In its 1963 decision in Gideon v. Wainwright, the U.S. Supreme Court held that, under the Sixth Amendment of the Constitution, indigent defendants facing serious criminal charges have a fundamental right to counsel, even if they are unable to pay.
But the decision didn’t speak to where the funds for providing defense counsel in such cases would come from, leaving that question to state and local governments – which have struggled ever since to devise public defender systems and find ways to keep them funded.
It’s safe to say their efforts have seen only occasional success. State and local governments typically fund public defenders with a mishmash of often-variable sources. While some states have come up with more stable solutions – often by having state government reimbursement formulas replace hit-or-miss local revenue sources – scattershot local funding, together with growing caseloads, has caused uncertainty and service gaps in some states.
Louisiana is perhaps the leading example of a state where funding for public defender services has failed to keep up with demand. Alone among the states, Louisiana used to depend entirely on fluctuating local revenue sources, mostly local court fees and traffic fines, to fund the public defender services in its 42 judicial districts. It has also been the poster child for almost annual shortfalls between demand for public defender services and funding for them.
In March 2016, for example, the state Supreme Court’s chief justice told the legislature that public defender services had been forced to reduce staff, put defendants on waiting lists, or otherwise restrict their services. In New Orleans, where an estimated 85 percent of criminal defendants qualify for some type of public defender service, that office responded to massive caseloads by turning away would-be clients, leaving hundreds in jail without legal representation.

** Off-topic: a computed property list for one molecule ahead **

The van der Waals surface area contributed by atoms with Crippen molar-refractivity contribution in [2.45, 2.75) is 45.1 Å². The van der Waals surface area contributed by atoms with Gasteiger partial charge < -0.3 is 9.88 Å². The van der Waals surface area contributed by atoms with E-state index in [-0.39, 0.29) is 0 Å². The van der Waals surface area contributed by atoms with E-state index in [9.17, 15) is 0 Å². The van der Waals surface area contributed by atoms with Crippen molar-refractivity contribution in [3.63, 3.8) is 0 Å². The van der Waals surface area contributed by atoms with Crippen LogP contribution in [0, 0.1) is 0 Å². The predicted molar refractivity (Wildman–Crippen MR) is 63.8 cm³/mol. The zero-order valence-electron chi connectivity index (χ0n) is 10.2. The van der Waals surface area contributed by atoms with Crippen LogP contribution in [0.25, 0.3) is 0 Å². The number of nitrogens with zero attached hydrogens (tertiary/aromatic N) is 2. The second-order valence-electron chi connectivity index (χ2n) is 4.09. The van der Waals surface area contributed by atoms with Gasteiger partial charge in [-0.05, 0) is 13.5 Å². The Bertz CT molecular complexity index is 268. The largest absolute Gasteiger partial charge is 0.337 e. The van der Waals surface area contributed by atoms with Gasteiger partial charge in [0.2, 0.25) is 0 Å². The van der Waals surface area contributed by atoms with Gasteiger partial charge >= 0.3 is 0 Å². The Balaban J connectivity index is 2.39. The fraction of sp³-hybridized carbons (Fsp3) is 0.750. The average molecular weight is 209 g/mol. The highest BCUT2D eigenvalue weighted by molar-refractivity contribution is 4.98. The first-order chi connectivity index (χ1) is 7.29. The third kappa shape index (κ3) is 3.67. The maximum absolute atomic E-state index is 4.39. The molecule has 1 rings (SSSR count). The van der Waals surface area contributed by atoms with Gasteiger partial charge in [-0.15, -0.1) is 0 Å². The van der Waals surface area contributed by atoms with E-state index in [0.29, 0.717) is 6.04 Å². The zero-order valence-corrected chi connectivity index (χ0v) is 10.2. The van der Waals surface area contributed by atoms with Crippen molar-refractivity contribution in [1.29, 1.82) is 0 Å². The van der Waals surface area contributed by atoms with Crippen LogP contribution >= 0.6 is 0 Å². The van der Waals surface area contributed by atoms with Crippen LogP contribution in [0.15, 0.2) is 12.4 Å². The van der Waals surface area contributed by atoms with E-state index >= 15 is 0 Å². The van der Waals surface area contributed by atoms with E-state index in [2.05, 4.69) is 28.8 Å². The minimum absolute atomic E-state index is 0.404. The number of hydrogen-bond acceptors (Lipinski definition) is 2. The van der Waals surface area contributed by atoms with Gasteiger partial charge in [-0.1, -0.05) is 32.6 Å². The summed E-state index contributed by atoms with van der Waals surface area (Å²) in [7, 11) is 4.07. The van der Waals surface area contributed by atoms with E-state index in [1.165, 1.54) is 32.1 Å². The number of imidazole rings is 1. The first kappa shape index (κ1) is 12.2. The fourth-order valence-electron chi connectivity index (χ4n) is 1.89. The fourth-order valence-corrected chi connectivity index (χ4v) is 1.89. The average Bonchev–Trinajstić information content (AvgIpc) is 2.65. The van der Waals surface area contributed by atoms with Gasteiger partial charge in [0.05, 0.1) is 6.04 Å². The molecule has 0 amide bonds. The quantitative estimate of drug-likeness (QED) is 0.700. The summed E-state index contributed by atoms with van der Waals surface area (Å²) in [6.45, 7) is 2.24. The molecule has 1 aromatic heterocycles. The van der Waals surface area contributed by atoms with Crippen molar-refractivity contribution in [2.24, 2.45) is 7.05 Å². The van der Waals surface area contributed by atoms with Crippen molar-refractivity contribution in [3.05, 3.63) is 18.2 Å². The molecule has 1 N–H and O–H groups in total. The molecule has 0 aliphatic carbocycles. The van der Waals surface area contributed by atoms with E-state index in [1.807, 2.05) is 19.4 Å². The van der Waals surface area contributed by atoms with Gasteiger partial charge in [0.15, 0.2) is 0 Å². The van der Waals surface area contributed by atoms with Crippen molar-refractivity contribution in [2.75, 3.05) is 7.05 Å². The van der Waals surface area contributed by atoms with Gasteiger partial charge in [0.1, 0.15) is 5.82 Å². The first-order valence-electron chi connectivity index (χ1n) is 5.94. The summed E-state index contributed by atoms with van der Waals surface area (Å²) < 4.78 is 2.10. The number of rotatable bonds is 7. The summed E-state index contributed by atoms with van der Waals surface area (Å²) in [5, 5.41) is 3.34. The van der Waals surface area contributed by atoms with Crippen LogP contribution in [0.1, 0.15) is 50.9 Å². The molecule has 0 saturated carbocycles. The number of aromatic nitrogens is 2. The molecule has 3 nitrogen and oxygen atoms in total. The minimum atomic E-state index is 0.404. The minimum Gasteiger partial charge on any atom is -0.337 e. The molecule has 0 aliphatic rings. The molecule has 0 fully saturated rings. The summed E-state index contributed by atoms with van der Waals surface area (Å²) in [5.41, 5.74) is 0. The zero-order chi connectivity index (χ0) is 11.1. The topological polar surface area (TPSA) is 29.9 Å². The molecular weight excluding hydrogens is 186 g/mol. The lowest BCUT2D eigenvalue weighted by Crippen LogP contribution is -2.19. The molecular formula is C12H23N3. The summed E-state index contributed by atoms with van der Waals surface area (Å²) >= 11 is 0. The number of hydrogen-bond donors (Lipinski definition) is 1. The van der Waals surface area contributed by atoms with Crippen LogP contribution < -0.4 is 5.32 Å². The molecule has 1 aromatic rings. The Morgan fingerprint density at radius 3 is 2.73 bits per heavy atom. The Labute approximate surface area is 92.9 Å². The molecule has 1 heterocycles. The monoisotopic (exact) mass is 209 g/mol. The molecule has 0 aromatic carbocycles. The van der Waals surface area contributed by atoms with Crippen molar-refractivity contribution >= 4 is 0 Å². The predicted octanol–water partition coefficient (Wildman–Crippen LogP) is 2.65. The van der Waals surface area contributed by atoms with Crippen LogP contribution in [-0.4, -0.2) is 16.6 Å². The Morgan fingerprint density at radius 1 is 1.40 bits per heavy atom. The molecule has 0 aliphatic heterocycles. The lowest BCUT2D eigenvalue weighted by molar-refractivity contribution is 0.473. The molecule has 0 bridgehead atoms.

Prodded by a class-action lawsuit brought by the American Civil Liberties Union against the New Orleans public defenders office and the state Public Defenders Board – charging that the New Orleans office’s refusal to take new cases involving the most serious felonies was a deprivation of indigent defendants’ constitutional rights – the Louisiana legislature revamped the funding system, creating an annual state appropriation for the service, along with a complex formula for how the responsibilities gets divided among local public defender offices. But the state now appears to be facing a new public defense funding crisis: a lack of publicly-provided defense lawyers for defendants in death-penalty cases.
Ironically, this latest crisis stems from the legislature’s fix last year. To reduce the case backlog in public defenders’ other work, the law signed by the governor in June 2016 transferred about $5 million to those financially beleaguered offices, but at the same time cut $3 million out of the $8.5 million earmarked the previous year for death-penalty cases, in which the state pays private lawyers to represent indigents. Under Louisiana law, any defendant facing a first-degree murder charge faces a possible death penalty sentence, unless the prosecutor explicitly rejects it.
At present, there are at least 11 defendants in the state potentially facing the death penalty, and more could join them at any time. Under the revamped system, no new funds are likely to be available for their defense before July 2018.
Christopher Zoukis is the author of Federal Prison Handbook: The Definitive Guide to Surviving the Federal Bureau of Prisons, (Middle Street Publishing, 2017), and College for Convicts: The Case for Higher Education in American Prisons (McFarland & Co., 2014). He regularly contributes to The Huffington Post, New York Daily News, and Prison Legal News. He can be found online at ChristopherZoukis.com, PrisonEducation.com and Prisonerresource.com.